Adderall addiction: Students misuse drug to gain boost while studying


Photo illustration: Blake Lanser/Iowa State Daily

Some students, whose work load is more than they can handle, turn to a drug known as Adderall.  Adderall acts as a third party stimulant that boosts the activity levels in the brain, causing an alert feeling.

Meredith Keeler

The United States is 4 percent of the world’s population but produces 88 percent of the world’s legal amphetamine. Adderall, also known as the “study drug,” is in high demand across the nation and has increasingly become highly abused by college students who claim Adderall is the key to academic success.

According to the Mayo Clinic, Adderall is a combination of amphetamine and dextroamphetamine and is used to treat attention deficit hyperactivity disorder, known as ADHD, and narcolepsy.

The combination of the two drugs increases attention and decreases restlessness in patients who are overactive, cannot concentrate for very long, or are easily distracted and have unstable emotions.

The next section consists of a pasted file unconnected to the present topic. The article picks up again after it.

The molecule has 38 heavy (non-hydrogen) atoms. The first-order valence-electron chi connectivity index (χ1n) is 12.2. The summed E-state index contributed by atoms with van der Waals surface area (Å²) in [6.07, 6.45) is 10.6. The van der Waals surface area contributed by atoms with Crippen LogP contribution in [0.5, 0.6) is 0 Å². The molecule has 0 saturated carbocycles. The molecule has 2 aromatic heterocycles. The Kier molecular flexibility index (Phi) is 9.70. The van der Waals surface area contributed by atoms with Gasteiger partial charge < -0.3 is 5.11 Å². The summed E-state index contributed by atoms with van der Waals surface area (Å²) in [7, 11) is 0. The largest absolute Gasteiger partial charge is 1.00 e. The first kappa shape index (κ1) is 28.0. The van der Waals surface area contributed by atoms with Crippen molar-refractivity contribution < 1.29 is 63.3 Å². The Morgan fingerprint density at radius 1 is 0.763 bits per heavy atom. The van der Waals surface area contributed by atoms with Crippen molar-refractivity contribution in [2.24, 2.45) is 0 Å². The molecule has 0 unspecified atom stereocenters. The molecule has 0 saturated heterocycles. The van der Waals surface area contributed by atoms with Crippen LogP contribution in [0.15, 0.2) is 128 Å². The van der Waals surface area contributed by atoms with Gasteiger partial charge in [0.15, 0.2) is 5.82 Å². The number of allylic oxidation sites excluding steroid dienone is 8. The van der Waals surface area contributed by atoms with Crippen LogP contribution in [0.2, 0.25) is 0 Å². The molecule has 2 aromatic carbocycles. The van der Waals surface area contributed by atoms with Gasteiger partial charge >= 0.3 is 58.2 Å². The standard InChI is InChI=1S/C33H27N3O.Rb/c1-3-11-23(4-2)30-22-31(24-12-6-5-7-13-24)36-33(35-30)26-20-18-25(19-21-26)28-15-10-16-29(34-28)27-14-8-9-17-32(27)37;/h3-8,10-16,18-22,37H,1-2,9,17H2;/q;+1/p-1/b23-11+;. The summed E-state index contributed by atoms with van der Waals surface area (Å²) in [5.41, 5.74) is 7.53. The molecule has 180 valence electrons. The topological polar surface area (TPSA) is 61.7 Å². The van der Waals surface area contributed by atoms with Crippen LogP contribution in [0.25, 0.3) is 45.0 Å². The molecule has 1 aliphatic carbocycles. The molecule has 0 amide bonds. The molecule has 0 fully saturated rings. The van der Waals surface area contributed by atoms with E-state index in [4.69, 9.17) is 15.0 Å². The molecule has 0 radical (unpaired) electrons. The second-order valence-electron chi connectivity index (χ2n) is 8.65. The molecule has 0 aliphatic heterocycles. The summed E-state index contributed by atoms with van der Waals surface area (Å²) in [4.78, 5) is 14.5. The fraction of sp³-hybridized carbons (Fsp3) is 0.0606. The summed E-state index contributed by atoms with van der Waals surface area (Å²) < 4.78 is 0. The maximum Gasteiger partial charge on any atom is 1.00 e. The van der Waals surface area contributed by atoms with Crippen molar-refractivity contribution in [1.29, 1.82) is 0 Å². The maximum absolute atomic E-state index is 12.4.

“There has been a huge increase in demand for evaluations for ADHD over the last several years,” said Dr. Carver Nebbe, a medical doctor with a specialty in family medicine and psychology at Thielen Student Health Center.

Nebbe also said there has been a significant increase in accommodations requests at the Student Disability Resources office on campus.

In 2010, the National Survey on Drug Use and Health found that 11.4 percent of young people ages 12 to 25 used prescription drugs nonmedically within the past year. The study also found that full-time college students, between the ages of 18 and 22, were twice as likely to abuse Adderall than those of the same age and not in college.

“Statistics say that 30 to 40 percent of those who have it misuse it or divert the medication at some time,” Nebbe said.

When abused, Adderall can be extremely addictive. The Drug Enforcement Administration  classifies all amphetamines as having a high potential for abuse and limited medical uses.In addition to having the potential of becoming addictive, common side effects of the drug include lack of appetite, increased blood pressure, headache, dry mouth, inability to fall asleep and weight loss.